Straw– Growing potatoes in straw may seem unusual but it is very effective. Lay out a loose layer of straw and put the seed potatoes in the straw. When you see the growing potato plants, cover them with additional straw. Harvesting Potatoes Much like when to plant potatoes, the best time to harvest potatoes is when the weather is cool. Wait until the foliage on the plants has died back completely in the fall. Once the foliage is dead, dig the roots up. Your growing potatoes should be full sized and scattered through the soil. Once the potatoes have been dug up from the soil, allow them to air dry in a cool, dry place before storing them.

Read more at Gardening Know How: How To Grow Potatoes: When To Plant Potatoes https://www.gardeningknowhow.com/edible/vegetables/potato/how-to-grow-potatoes-when-to-plant-potatoes.htm

So, yes, you can save your own seed potatoes for planting the next year. Commercial growers tend to use the same fields year after year, which increase the chance that diseases will infect the tubers. The home gardener using their own seed potatoes would be wise to rotate their potato crops, or any member of the Solanaceae family [2] (among these are tomato [3] and eggplant [4]) if at all possible. Maintaining a weed-free area around the plants will also aid in retarding disease as will sowing in organic rich, well draining soil.

How to Save Your Own Seed Potatoes

Your seed potatoes will need a rest period before planting. The rest period induces sprouting, but improper storage can precipitate premature sprouting. Temperature fluxes can precipitate these premature sprouts, so it is important to practice proper seed potato storage.

Harvest potatoes that you wish to use next year as seed potatoes and brush off, don’t wash, any dirt. Place them in a cool, dry are of around 50 F. (10 C.). Three to four weeks prior to planting, put the potatoes in an area with brighter light, such as a sunny window or beneath grow lights. The seed potatoes should be maintained at a high humidity during this period. Covering with moist burlap bags will aid in initiating sprouting [5] as well.

Small potato seed can be planted whole, but large spuds must be cut. Each seed piece should contain at least two or three eyes and weigh around 2 ounces. Plant in rich, well draining soil [6]with an all purpose fertilizer worked into the top 6 inches. Most people plant seed potatoes [7] in hills and it is a good idea to apply a thick layer of organic mulch [8] (grass clipping, straw, or newspaper) around the plants. Hills should be 10-12 inches apart in rows 30-36 inches apart. Irrigate the hill well each week — about 1-2 inches of water at the base of the plant.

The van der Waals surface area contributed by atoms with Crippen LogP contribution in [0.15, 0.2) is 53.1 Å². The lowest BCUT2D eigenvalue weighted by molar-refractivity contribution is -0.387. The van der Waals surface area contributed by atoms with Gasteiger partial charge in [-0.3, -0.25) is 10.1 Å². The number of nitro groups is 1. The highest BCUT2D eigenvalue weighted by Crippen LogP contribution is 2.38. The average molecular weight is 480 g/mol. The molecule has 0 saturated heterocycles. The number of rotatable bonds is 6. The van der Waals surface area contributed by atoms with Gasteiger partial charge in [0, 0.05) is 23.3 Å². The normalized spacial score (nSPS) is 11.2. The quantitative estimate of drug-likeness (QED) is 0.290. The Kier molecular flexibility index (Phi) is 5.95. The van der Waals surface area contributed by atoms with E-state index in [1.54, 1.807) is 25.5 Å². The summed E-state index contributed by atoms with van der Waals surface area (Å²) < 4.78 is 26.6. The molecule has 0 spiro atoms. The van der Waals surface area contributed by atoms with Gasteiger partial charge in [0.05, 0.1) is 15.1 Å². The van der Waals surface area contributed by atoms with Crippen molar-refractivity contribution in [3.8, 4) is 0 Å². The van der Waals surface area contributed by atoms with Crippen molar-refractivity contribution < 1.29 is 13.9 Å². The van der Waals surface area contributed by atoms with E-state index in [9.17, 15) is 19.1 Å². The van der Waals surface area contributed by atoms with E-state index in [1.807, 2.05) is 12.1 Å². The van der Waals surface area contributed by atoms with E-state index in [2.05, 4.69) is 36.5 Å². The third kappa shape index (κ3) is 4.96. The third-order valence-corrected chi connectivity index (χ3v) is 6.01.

For the best results using your own seed potatoes, proper storage is crucial, allowing the tuber time to rest. Select potato varieties that are tried and true, such as heirloom varieties that our grandparents grew and routinely saved for their own seed potatoes.

Practice crop rotation [9], especially if the plot has been planted with any member of the Solanaceae family in the last three years.

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GARDENING TO ‘CULTIVATE’ BETTER SLEEP

INSOMNIA? ALLERGIES? STRESS?

Many people know that houseplants provide beneficial oxygen to the home environment. But do you know they can do more for you than that?  Studies show plants can actually do more, removing toxins from our personal atmosphere, and also helping to promote drowsiness. And who doesn’t want to sleep better?

Given that information, what plants should we bring home to further our goals for better health and sleep?

JASMINE